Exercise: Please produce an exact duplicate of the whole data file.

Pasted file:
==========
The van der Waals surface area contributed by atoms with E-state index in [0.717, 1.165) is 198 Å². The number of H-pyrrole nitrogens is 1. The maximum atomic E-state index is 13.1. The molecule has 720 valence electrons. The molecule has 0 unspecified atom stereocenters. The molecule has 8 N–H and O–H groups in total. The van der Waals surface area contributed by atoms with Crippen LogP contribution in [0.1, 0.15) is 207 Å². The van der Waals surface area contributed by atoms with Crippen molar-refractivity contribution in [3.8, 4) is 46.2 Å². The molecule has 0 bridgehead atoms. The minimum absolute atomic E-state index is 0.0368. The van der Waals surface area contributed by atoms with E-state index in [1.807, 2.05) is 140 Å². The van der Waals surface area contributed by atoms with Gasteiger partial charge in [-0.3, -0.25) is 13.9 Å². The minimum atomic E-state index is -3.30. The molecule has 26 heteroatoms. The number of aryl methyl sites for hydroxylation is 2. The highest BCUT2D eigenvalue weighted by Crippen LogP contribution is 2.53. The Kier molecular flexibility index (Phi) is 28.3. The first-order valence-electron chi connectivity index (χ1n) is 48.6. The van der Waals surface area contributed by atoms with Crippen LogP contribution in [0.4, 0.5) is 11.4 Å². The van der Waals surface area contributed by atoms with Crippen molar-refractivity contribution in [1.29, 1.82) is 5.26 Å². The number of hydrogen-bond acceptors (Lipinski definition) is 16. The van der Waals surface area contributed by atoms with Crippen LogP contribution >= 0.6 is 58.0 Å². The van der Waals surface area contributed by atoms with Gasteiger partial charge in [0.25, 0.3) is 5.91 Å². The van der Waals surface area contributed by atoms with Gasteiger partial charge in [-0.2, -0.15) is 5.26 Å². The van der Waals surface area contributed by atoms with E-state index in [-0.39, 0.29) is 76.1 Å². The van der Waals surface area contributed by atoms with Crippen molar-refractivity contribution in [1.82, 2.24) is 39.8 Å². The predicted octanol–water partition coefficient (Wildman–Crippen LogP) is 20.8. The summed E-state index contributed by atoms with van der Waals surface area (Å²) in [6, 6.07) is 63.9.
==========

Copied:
The van der Waals surface area contributed by atoms with E-state index in [0.717, 1.165) is 198 Å². The number of H-pyrrole nitrogens is 1. The maximum atomic E-state index is 13.1. The molecule has 720 valence electrons. The molecule has 0 unspecified atom stereocenters. The molecule has 8 N–H and O–H groups in total. The van der Waals surface area contributed by atoms with Crippen LogP contribution in [0.1, 0.15) is 207 Å². The van der Waals surface area contributed by atoms with Crippen molar-refractivity contribution in [3.8, 4) is 46.2 Å². The molecule has 0 bridgehead atoms. The minimum absolute atomic E-state index is 0.0368. The van der Waals surface area contributed by atoms with E-state index in [1.807, 2.05) is 140 Å². The van der Waals surface area contributed by atoms with Gasteiger partial charge in [-0.3, -0.25) is 13.9 Å². The minimum atomic E-state index is -3.30. The molecule has 26 heteroatoms. The number of aryl methyl sites for hydroxylation is 2. The highest BCUT2D eigenvalue weighted by Crippen LogP contribution is 2.53. The Kier molecular flexibility index (Phi) is 28.3. The first-order valence-electron chi connectivity index (χ1n) is 48.6. The van der Waals surface area contributed by atoms with Crippen LogP contribution in [0.4, 0.5) is 11.4 Å². The van der Waals surface area contributed by atoms with Crippen molar-refractivity contribution in [1.29, 1.82) is 5.26 Å². The number of hydrogen-bond acceptors (Lipinski definition) is 16. The van der Waals surface area contributed by atoms with Crippen LogP contribution >= 0.6 is 58.0 Å². The van der Waals surface area contributed by atoms with Gasteiger partial charge in [0.25, 0.3) is 5.91 Å². The van der Waals surface area contributed by atoms with Gasteiger partial charge in [-0.2, -0.15) is 5.26 Å². The van der Waals surface area contributed by atoms with E-state index in [-0.39, 0.29) is 76.1 Å². The van der Waals surface area contributed by atoms with Crippen molar-refractivity contribution in [1.82, 2.24) is 39.8 Å². The predicted octanol–water partition coefficient (Wildman–Crippen LogP) is 20.8. The summed E-state index contributed by atoms with van der Waals surface area (Å²) in [6, 6.07) is 63.9.